In order to find articles about a specific topic, follow the steps listed below:
3. Hit search, and then look at the articles that you have found. Are there any titles that look interesting? If so, follow up by clicking "Abstract: right below the initial citation.
This will open a paragraph-long summary of the article, including (in most research articles), the focus, experimental design, and results. It will help you to decide if you need to read the longer article.
Notice, too, that your article may suggest different keywords or a slightly different focus than your original search. For example, using the article highlighted above, I changed my search to "low-grade inflammation" AND low fat diet.
Want to change up your search with new words? Notice the "advanced search" option right below the search box at the top of the screen. You'll want to click on this link to make sure that you're still getting research articles and review articles.
Need help figuring out how to narrow your topic?
Try searching in one of the following databases to see what else you can learn:
Now that you've found some helpful articles for your project, you'll want to find the full text of those articles so that you can read them. Notice that as you look at the articles on the screen, you'll see green dots and white dots. A green dot will indicate that the article you want is in full text in Science Direct. Click on the PDF link below the article information and download the article.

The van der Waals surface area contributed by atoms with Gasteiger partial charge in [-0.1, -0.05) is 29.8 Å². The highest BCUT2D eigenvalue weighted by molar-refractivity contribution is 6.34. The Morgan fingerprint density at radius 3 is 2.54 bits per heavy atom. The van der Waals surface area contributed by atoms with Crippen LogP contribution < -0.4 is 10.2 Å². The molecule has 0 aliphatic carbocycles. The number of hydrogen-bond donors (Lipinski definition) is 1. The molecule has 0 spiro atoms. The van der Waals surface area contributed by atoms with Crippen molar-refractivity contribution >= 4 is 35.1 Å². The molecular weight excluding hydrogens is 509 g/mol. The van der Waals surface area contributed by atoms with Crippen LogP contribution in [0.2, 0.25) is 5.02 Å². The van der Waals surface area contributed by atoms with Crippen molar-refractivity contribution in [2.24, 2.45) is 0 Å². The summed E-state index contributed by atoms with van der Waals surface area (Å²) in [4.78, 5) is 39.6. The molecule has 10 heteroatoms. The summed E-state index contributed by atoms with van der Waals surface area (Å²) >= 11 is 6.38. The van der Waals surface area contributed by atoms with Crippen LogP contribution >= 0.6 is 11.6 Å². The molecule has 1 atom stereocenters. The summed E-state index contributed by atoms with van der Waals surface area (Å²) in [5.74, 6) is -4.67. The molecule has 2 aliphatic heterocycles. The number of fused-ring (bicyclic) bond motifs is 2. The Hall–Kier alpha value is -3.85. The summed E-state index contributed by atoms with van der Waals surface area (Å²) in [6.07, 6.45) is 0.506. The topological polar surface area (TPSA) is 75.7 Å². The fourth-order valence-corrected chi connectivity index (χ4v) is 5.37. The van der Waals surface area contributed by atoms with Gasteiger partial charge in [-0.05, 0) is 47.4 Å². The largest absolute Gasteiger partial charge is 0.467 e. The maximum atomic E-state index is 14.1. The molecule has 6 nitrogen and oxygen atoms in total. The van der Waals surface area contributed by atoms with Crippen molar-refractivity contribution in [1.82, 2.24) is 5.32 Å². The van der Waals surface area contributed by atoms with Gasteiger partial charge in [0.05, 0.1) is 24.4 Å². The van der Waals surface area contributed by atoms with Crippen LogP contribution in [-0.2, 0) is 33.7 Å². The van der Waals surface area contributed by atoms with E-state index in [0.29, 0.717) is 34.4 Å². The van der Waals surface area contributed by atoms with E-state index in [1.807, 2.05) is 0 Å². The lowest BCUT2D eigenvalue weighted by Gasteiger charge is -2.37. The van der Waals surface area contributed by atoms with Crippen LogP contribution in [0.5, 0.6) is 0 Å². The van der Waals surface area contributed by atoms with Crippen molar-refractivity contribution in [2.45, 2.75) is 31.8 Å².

If you see a white dot next to your article with the words "Abstract Only," you'll want to search our library holdings to see if we have the information you need anywhere else. Start by opening a new tab in your browser and heading to Journal Locator.
You'll want to put the journal title of the article into the search box.
See a result in our catalog or a database with the right dates? If so, click the link and search for your article by the article title. No results that are helpful? Fill out this form to request the article (for free) from another library.
You can also search Science Direct for articles with extensive data. See the image below for help searching:
Remember that when you're looking for scientific data, you'll want to look at any charts, tables, or graphs in the article itself. You'll also want to look for the words "supplemental data" in the article (or in the database record): often, scientists will post data related to the article on a website.
Trying to find a scholarly article? Here are some specialized guides to searching databases for scientific information:
Have questions about what research or review articles are, how to read research articles, or how to evaluate them? Take a look at the following guides for more information.
And, as always, you're welcome to contact me using the information on the right, or schedule a research appointment with a librarian whenever the library is open by clicking "Ask Us for Help" on the right of the page.